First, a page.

Thursday, 18 October 2012

Australia's PM: neither powerful nor a lady

Lady Thatcher: can you imagine this woman ever complaining she was offended by anything?
Margaret Thatcher once likened being powerful to being a lady. If you had to tell people you were, she quipped, then you most definitely weren't.

I was reminded of this pearl of wisdom this morning during the unfortunate combination of breakfast and a video of Australian prime minister Julia Gillard on the news.

The highly unpopular and severely weakened Labor premier was screeching like a hysterical baboon at Liberal leader of the opposition Tony Abbott that she had been offindid by what she saw as his sexist behaviour toward women.

Examples of this 'sexism' included Mr Abbott once having stood next to a sign reading 'ditch the witch' and of 'cat-calling' across the dispatch box 'if the prime minister, politically speaking, wants to make an honest woman of herself...'

This was, she felt, sufficient to charge him with being 'sexist' and 'misogynist' on the grounds neither of those terms could have been used against a male prime minister. But it gets worse. She also presumed to be offindid on behalf of every woman in Australia that Mr Abbott once described abortion as 'the easy way out'.

I understand Australians have something of a reputation for being 'uncouth' but, as my libertarian friends never tire of pointing out, offence may be taken but it cannot be given. With that in mind, let's review the accusations Miss Gillard is levelling against Mr Abbott.

In the first instance, she is claiming Mr Abbott is being sexist and misogynist because he is using gender-exclusive terms in attacking her, such as 'witch'.

This is an important point because it is not that Mr Abbott is being deliberately rude to her that the prime minister finds so offinsive but that he is doing so in a way which identifies her as a woman.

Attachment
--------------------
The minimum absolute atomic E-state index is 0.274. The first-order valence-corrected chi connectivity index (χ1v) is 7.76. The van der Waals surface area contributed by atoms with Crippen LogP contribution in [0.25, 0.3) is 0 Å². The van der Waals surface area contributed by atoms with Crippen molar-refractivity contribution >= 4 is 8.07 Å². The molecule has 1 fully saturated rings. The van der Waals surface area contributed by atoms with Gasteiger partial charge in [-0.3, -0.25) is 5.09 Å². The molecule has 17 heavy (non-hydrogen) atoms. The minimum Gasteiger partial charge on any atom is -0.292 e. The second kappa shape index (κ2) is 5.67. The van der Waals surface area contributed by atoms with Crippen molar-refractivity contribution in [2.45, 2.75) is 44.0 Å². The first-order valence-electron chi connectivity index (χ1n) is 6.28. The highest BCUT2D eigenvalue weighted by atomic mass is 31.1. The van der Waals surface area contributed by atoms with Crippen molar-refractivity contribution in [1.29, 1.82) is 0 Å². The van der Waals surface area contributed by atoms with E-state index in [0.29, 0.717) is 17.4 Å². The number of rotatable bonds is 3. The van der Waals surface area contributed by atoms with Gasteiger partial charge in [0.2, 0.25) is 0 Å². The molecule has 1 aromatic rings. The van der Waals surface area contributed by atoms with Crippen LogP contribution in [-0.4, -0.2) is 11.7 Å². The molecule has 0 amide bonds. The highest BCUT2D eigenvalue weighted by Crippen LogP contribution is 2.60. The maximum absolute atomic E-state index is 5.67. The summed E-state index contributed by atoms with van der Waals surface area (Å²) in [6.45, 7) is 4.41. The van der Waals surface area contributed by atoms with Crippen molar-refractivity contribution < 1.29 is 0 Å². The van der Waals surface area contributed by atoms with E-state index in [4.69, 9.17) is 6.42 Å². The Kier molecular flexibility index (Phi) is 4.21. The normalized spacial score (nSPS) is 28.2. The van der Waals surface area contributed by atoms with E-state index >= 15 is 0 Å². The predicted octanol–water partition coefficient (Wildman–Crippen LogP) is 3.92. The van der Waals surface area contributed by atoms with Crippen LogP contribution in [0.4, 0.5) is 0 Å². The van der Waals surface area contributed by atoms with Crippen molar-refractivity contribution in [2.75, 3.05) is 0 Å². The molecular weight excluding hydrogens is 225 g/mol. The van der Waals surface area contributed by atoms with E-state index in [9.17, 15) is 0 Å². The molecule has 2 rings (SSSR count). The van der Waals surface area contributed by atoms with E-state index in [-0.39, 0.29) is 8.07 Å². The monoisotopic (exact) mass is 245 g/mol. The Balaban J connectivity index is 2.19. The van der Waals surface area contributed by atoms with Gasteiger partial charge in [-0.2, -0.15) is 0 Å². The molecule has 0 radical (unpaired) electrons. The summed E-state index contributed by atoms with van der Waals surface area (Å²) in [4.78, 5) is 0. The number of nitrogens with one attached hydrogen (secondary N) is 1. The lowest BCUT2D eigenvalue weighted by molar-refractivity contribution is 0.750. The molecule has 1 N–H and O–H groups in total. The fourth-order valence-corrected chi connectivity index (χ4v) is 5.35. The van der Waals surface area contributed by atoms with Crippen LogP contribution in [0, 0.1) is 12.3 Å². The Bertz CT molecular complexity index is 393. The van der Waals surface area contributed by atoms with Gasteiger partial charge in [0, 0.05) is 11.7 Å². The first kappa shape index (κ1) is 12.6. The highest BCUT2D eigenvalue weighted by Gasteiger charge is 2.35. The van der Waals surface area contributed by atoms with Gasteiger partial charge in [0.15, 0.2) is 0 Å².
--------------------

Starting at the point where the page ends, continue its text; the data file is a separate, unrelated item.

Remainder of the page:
But, while it is true no male prime minister is likely to be called a witch, Miss Gillard is discounting the fact she is herself unlikely to be attacked with the armoury of generally male-exclusive expletives so favoured by the antipodean lexicon such as 'dickhead', 'wanker' or 'bastard'. All these words are designed to be offinsive in context but not because they are gender-specific - it is merely incidental that most expletives happen to be so.

In this light, it is difficult to see how these comments could convincingly be described as sexist, if we take this to mean discrimination against women. Nor, for that matter, under the Australian Macquarie Dictionary's revised definition of misogyny as 'an entrenched prejudice against women'.

Mr Abbott's opinion that abortion is 'the easy way out', too, is just that - an opinion. Certainly, with the coldness many advocates of abortion refer to it as 'destroying a parasite', one would be forgiven for holding such a view. But that is not the point. Attitudes on both sides of the fence are neither objectively nor universally offinsive to anyone, least of all the entire female population of a country.

So why do it? The real trouble here is Miss Gillard, like so many socialist politicians, is attempting to disguise her weakness and failings as prime minister beneath the cloak of victimisation. Unfortunately for her it serves only to accentuate them.

Take Margaret Thatcher. She could easily be described as one of the most hated politicians in modern history and was, in office, subjected to some of the most grotesque insults from Labourites, trade unionists and members of her own party. 'That bloody woman' and 'the grocer's daughter' were among the tamest and she is universally identified as a 'bitch' by almost everyone on the left even at the age of 87.

But did she ever complain? Did she ever winge about things being offinsive or even acknowledge the abuse hurled at her? No. Not a bit of it. She just got on with the job. As for being treated differently because she was a woman, rather than cry about it, she mercilessly exploited it. As Douglas Hurd once said, 'Some people find it difficult to argue with a woman prime minister, and shrivel up.'

As someone who is neither powerful nor, arguably, much of a lady - Miss Gillard could learn a lot from Lady Thatcher. She might even find her someone she can do business with. 'When I'm out of politics I'm going to run a business,' the great lady once said. 'It'll be called rent-a-spine.' Quite.

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